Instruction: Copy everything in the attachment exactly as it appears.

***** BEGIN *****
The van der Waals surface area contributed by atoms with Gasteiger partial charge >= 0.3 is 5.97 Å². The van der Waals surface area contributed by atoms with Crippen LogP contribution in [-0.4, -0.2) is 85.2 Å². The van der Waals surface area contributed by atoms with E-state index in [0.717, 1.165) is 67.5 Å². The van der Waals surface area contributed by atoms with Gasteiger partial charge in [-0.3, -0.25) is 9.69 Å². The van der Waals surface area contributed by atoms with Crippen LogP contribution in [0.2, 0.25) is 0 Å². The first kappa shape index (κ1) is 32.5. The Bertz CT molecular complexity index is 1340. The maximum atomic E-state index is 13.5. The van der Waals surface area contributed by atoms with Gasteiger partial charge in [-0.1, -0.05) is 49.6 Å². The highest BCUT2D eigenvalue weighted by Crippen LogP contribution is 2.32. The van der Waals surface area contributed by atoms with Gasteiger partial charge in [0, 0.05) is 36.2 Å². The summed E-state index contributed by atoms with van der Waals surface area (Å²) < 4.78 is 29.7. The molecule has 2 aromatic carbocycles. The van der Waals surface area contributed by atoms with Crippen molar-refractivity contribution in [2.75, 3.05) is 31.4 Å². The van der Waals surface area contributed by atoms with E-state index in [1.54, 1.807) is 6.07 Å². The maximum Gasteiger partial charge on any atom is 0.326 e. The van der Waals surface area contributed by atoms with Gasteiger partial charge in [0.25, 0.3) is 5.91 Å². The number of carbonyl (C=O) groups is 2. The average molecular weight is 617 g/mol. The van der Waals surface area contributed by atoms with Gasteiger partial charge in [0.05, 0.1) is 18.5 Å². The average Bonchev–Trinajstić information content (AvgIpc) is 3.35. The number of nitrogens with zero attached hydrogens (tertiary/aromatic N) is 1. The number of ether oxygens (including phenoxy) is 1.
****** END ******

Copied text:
The van der Waals surface area contributed by atoms with Gasteiger partial charge >= 0.3 is 5.97 Å². The van der Waals surface area contributed by atoms with Crippen LogP contribution in [-0.4, -0.2) is 85.2 Å². The van der Waals surface area contributed by atoms with E-state index in [0.717, 1.165) is 67.5 Å². The van der Waals surface area contributed by atoms with Gasteiger partial charge in [-0.3, -0.25) is 9.69 Å². The van der Waals surface area contributed by atoms with Crippen LogP contribution in [0.2, 0.25) is 0 Å². The first kappa shape index (κ1) is 32.5. The Bertz CT molecular complexity index is 1340. The maximum atomic E-state index is 13.5. The van der Waals surface area contributed by atoms with Gasteiger partial charge in [-0.1, -0.05) is 49.6 Å². The highest BCUT2D eigenvalue weighted by Crippen LogP contribution is 2.32. The van der Waals surface area contributed by atoms with Gasteiger partial charge in [0, 0.05) is 36.2 Å². The summed E-state index contributed by atoms with van der Waals surface area (Å²) < 4.78 is 29.7. The molecule has 2 aromatic carbocycles. The van der Waals surface area contributed by atoms with Crippen molar-refractivity contribution in [2.75, 3.05) is 31.4 Å². The van der Waals surface area contributed by atoms with E-state index in [1.54, 1.807) is 6.07 Å². The maximum Gasteiger partial charge on any atom is 0.326 e. The van der Waals surface area contributed by atoms with Gasteiger partial charge in [0.25, 0.3) is 5.91 Å². The number of carbonyl (C=O) groups is 2. The average molecular weight is 617 g/mol. The van der Waals surface area contributed by atoms with Gasteiger partial charge in [0.05, 0.1) is 18.5 Å². The average Bonchev–Trinajstić information content (AvgIpc) is 3.35. The number of nitrogens with zero attached hydrogens (tertiary/aromatic N) is 1. The number of ether oxygens (including phenoxy) is 1.